Today we know more than ever before about the role good nutrition plays in both physical and mental health and wellness. Good nutrition has the power to impact everything from skin appearance disease prevention and everything in between. To truly make sure you are getting the most nutrition from the foods you eat, it important to have a good working knowledge of foods and their nutrients. The commonly touted advice to “eat healthy” becomes more meaningful and useful when you understand what your body needs to make it healthy.
One of the most important things to know about good nutrition is a deeper understanding nutrients are and their role in our bodies. Nutrients are divided into two subcategories: macronutrients and micronutrients. The distinction refers to how much of each category our bodies need for proper functioning. As the prefixes suggest, micronutrients are only needed in relatively small amounts while macronutrients are needed in large quantities. Because the bulk of your diet is made up of macronutrients, let’s take a few minutes to learn more about these crucial nutrients.
What Are Macronutrients?
Macronutrients are the foods that your body needs in large quantities for energy, growth, and to carry out bodily functions. Macronutrients are categorized in three distinct types: carbohydrates, fats, and proteins. Each has different properties and plays different roles in the body.
Types of Macronutrients
Carbohydrates-4 calories per gram. Carbohydrates are made up of sugars and starches. Carbs are the body’s initial go-to source for getting energy. The low carb diet craze of the 1990s gave carbs a bad reputation, but your body actually needs carbohydrates to fuel you throughout the day. The key is to choose foods with complex carbohydrates that do not have added sources of sugar. While processed foods with refined carbohydrates will cause rapid blood sugar spikes that leave you feeling sluggish, complex carbs paired with sources of other macronutrients is a key part of a balanced diet. Most dieticians and health professionals recommend that anywhere from about 40 to 65 percent of your diet should be made up of carbohydrates. Good sources: fruits, vegetables, starches, beans and legumes, and whole grains. Avoid: refined sugars, refined or ‘enriched’ grains.Fats. 9 calories per gram. Like carbohydrates, fat has been demonized by certain diet trends, but research shows us fat is not to be feared! In fact, all people require healthy fats for energy, to regulate the functions of the body, and for growing and developing. Fats are needed for brain and heart health. That said, there is a distinction between “good fats” and “bad fats.” Generally speaking monounsaturated and polyunsaturated fats are considered to be the beneficial fats we need for optimal health. Foods like olive oil, walnuts, and avocados are prime examples of the desirable unsaturated fats.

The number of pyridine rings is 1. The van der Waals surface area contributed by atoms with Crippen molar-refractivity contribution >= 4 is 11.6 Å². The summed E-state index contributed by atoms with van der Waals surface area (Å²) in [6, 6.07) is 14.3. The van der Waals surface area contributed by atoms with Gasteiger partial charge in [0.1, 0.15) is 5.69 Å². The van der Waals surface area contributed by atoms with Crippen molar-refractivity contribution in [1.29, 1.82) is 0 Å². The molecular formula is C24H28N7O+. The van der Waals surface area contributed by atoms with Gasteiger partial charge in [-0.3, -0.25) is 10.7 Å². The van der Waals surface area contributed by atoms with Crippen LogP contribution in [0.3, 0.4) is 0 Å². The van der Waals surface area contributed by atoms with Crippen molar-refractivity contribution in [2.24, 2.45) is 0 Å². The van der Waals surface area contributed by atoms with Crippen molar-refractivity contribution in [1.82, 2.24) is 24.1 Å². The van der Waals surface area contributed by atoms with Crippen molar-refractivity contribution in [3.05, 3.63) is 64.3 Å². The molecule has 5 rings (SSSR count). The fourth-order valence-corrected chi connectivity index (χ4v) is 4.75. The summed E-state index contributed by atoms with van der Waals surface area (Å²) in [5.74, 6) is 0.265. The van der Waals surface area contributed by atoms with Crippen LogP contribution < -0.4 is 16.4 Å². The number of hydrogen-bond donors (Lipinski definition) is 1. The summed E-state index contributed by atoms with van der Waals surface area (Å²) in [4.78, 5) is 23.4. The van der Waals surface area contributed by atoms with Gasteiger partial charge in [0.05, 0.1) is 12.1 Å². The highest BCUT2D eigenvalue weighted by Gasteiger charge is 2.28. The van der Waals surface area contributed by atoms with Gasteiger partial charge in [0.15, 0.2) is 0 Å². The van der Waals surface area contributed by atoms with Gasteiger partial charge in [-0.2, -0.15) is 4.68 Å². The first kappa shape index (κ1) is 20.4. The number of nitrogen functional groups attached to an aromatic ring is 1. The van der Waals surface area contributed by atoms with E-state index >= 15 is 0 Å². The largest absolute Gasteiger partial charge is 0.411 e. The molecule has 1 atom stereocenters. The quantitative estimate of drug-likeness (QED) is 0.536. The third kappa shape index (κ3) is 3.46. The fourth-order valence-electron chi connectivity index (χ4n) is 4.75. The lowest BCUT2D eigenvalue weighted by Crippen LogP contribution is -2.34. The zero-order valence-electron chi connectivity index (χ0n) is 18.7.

For the most part saturated fats are to be avoided, but research is showing that while the saturated fats found in foods like fast food options are indeed bad fats, the saturated fat in foods like coconut can play a beneficial role. Like with other foods, fats that come from whole foods are usually a healthy choice and fats found in processed foods are rarely a healthy choice. Your diet should consist from roughly 20 to 35 percent fats. Good sources: Extra virgin olive oil, coconut oil, avocados, nuts and seeds, ghee, grass fed butter. Avoid: trans fats, processed oils (such as margarine)Proteins. 4 calories per gram. Proteins are known as the building blocks of a good diet because of how crucial their role in cell growth and regeneration. In addition to helping build and regrow cells throughout the body, protein is also needed for various processes in the body such as hormone regulation and blood clotting. Protein is classified in 22 amino acids. While all 22 amino acids serve a purpose, eight of them are considered essential. To be considered a complete source of protein a food must have all eight essential amino acids. Animal sources are complete sources of protein, but vegetarians can still get all essential amino acids by eating soy or eating a variety of plant based sources of protein. Experts advise making protein sources 10 to 30 percent of your dietary intake. Good Sources: Lean meats and fish, eggs, beans and legumes, tofu. Avoid: synthetic protein supplements